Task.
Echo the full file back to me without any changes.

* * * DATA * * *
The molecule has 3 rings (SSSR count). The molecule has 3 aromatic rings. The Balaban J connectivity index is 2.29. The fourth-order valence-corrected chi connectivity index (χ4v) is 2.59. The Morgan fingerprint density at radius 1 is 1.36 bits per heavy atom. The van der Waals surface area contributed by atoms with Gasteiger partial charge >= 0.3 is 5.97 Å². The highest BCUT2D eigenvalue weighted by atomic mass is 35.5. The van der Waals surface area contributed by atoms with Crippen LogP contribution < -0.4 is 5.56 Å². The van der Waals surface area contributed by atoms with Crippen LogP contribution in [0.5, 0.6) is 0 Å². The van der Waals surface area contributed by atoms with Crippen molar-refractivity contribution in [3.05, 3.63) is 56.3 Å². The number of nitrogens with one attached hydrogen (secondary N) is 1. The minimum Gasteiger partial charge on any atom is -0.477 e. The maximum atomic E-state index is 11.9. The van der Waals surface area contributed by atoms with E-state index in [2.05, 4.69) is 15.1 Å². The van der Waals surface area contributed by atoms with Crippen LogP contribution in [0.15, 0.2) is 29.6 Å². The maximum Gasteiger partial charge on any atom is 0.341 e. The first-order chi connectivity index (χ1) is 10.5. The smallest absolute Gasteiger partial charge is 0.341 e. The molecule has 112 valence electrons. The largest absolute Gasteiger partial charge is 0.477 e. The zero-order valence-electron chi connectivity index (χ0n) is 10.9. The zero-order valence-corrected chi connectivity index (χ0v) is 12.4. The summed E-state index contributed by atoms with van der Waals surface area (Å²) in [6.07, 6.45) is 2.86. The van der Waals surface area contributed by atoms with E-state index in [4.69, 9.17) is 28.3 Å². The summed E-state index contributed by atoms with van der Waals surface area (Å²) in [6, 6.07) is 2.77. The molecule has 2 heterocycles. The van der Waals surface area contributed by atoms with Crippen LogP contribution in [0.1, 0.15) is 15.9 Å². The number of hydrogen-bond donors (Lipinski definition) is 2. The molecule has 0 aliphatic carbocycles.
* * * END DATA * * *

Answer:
The molecule has 3 rings (SSSR count). The molecule has 3 aromatic rings. The Balaban J connectivity index is 2.29. The fourth-order valence-corrected chi connectivity index (χ4v) is 2.59. The Morgan fingerprint density at radius 1 is 1.36 bits per heavy atom. The van der Waals surface area contributed by atoms with Gasteiger partial charge >= 0.3 is 5.97 Å². The highest BCUT2D eigenvalue weighted by atomic mass is 35.5. The van der Waals surface area contributed by atoms with Crippen LogP contribution < -0.4 is 5.56 Å². The van der Waals surface area contributed by atoms with Crippen LogP contribution in [0.5, 0.6) is 0 Å². The van der Waals surface area contributed by atoms with Crippen molar-refractivity contribution in [3.05, 3.63) is 56.3 Å². The number of nitrogens with one attached hydrogen (secondary N) is 1. The minimum Gasteiger partial charge on any atom is -0.477 e. The maximum atomic E-state index is 11.9. The van der Waals surface area contributed by atoms with E-state index in [2.05, 4.69) is 15.1 Å². The van der Waals surface area contributed by atoms with Crippen LogP contribution in [0.15, 0.2) is 29.6 Å². The maximum Gasteiger partial charge on any atom is 0.341 e. The first-order chi connectivity index (χ1) is 10.5. The smallest absolute Gasteiger partial charge is 0.341 e. The molecule has 112 valence electrons. The largest absolute Gasteiger partial charge is 0.477 e. The zero-order valence-electron chi connectivity index (χ0n) is 10.9. The zero-order valence-corrected chi connectivity index (χ0v) is 12.4. The summed E-state index contributed by atoms with van der Waals surface area (Å²) in [6.07, 6.45) is 2.86. The van der Waals surface area contributed by atoms with E-state index in [4.69, 9.17) is 28.3 Å². The summed E-state index contributed by atoms with van der Waals surface area (Å²) in [6, 6.07) is 2.77. The molecule has 2 heterocycles. The van der Waals surface area contributed by atoms with Crippen LogP contribution in [0.1, 0.15) is 15.9 Å². The number of hydrogen-bond donors (Lipinski definition) is 2. The molecule has 0 aliphatic carbocycles.